South Africans may be familiar with the country's eleven official languages, but there are a host of others still spoken here and by our closest neighbours.
Some of these languages were in the spotlight as part of an exhibition dubbed Orthography Development for non-Bantu Click Languages, which illuminated the Beattie Building foyer on 8 and 9 May. The exhibition was based on research by the Centre for African Language Diversity (CALDi) and was held as part of university's annual Africa Month celebrations.
Visitors were treated to a graphic and phonetic alphabet of Nǁng, a language that as of April 2014 was spoken by only five elderly women in the Northern Cape Khomani community. Nǁng is the last surviving !Ui language, which together with the Taa branch forms the Tuu language family. The extinct !Ui languages are believed to have been spoken in most parts of present-day South Africa.
A history of Ts'ixadam (literally 'Ts'ixa-tongue'), a largely written language that is still spoken by only 200 people in northern Botswana as of April 2011 was also on display. A community language workshop took place that month in Mababe, the only remaining Ts'ixa village, at which community members agreed on an orthography for their Khoeid (Central Khoisan) language.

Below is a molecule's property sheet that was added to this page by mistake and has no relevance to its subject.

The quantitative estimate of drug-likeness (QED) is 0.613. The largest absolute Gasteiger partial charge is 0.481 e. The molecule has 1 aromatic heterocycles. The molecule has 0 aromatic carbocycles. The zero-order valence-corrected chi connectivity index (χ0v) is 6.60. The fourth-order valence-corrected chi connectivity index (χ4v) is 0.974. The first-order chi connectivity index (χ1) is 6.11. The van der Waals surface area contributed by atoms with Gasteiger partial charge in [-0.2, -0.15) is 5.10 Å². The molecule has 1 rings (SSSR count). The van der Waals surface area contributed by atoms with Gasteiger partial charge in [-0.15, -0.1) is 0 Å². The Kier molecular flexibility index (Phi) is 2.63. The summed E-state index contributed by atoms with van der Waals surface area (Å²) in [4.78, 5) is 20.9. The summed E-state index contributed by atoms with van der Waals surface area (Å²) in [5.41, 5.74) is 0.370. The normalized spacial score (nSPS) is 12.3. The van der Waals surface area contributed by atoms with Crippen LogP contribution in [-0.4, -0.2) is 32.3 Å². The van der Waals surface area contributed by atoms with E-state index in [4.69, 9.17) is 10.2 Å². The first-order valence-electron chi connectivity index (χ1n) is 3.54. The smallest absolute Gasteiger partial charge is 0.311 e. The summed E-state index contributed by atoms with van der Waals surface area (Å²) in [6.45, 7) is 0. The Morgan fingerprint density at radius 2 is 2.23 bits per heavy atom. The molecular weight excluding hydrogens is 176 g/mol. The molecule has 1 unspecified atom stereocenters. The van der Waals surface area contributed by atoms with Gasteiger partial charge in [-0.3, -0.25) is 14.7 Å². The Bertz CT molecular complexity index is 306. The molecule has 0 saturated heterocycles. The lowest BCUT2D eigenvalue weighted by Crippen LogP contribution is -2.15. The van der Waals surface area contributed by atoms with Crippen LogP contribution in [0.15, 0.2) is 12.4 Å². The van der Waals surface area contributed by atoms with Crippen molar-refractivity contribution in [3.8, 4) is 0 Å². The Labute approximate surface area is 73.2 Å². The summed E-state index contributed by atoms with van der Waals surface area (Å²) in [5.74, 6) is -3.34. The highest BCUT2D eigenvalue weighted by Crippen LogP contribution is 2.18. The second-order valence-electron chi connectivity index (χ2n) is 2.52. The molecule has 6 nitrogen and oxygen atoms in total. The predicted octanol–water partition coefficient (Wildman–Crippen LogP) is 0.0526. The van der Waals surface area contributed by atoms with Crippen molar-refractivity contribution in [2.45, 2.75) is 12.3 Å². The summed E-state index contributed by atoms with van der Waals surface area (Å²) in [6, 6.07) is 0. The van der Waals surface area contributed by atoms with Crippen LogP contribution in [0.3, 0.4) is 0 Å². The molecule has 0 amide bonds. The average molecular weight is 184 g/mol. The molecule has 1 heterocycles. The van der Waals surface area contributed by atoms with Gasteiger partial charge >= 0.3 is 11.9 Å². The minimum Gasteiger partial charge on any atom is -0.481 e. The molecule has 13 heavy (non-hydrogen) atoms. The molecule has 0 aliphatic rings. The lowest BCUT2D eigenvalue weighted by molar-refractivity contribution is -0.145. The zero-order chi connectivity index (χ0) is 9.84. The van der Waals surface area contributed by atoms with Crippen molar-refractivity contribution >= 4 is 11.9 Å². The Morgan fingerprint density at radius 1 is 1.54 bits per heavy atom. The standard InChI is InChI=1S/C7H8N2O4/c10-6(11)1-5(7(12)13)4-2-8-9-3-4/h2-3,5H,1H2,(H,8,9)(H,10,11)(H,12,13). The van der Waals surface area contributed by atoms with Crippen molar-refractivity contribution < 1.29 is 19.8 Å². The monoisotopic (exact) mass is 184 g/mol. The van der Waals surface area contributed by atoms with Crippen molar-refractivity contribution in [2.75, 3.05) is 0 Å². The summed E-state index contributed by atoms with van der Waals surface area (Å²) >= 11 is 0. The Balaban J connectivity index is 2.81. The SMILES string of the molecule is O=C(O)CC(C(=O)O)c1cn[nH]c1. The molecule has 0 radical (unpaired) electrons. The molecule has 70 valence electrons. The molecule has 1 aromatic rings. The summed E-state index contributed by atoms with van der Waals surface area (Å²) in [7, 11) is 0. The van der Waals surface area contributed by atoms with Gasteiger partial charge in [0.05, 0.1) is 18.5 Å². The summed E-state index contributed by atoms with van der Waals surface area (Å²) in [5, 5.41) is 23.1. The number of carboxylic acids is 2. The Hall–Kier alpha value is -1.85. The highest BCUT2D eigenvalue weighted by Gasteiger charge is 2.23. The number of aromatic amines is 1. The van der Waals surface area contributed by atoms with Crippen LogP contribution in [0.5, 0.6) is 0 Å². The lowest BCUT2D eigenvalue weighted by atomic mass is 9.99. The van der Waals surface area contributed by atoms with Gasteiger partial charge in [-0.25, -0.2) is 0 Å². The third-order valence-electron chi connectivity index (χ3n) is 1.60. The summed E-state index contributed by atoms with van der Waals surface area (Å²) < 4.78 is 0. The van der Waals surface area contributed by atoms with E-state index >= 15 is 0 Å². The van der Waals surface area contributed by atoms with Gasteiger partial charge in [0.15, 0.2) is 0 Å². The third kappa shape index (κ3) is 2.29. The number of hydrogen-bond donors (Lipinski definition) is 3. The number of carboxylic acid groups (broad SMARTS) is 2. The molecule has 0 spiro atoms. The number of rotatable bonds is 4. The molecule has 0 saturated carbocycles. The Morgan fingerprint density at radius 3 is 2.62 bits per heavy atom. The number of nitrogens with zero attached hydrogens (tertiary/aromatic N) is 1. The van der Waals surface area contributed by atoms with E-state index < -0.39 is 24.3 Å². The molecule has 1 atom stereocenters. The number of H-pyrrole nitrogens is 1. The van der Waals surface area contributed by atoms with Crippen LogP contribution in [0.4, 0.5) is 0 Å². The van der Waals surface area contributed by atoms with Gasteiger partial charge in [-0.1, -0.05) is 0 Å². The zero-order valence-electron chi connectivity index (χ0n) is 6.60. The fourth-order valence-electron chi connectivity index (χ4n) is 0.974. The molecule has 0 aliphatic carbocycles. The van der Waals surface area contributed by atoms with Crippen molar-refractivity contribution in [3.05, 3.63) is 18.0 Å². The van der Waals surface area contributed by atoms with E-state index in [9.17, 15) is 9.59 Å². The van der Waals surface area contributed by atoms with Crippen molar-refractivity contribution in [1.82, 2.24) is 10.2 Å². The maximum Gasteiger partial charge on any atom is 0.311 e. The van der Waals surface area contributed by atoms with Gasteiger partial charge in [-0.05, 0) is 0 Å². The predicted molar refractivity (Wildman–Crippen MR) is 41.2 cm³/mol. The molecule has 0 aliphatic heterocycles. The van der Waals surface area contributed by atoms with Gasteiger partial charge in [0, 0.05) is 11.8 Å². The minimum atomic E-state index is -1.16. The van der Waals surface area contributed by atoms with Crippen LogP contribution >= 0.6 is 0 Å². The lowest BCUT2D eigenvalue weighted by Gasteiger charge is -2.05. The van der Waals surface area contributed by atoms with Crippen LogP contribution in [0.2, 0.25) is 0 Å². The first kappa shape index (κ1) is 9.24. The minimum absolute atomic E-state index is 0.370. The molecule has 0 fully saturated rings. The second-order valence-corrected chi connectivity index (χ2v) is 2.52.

The high prevalence of HIV in Mababe threatens the survival of the small community, while boarding schools threaten the survival of the Ts'ixa language, with many young Ts'ixa more comfortable speaking Setswana and English, the languages in which they are educated.
Phonetically-explained alphabets of numerous other languages were also on display, as was a map of the modern Khoeid, Tuu and Kx'a families and the Hadza and Sandawe languages. The map is based on 20 years of research by the author and director of CALDi, Matthias Brezinger.
Story and image by Yusuf Omar.
This work is licensed under a Creative Commons Attribution-NoDerivatives 4.0 International License.
Please view the republishing articles page for more information.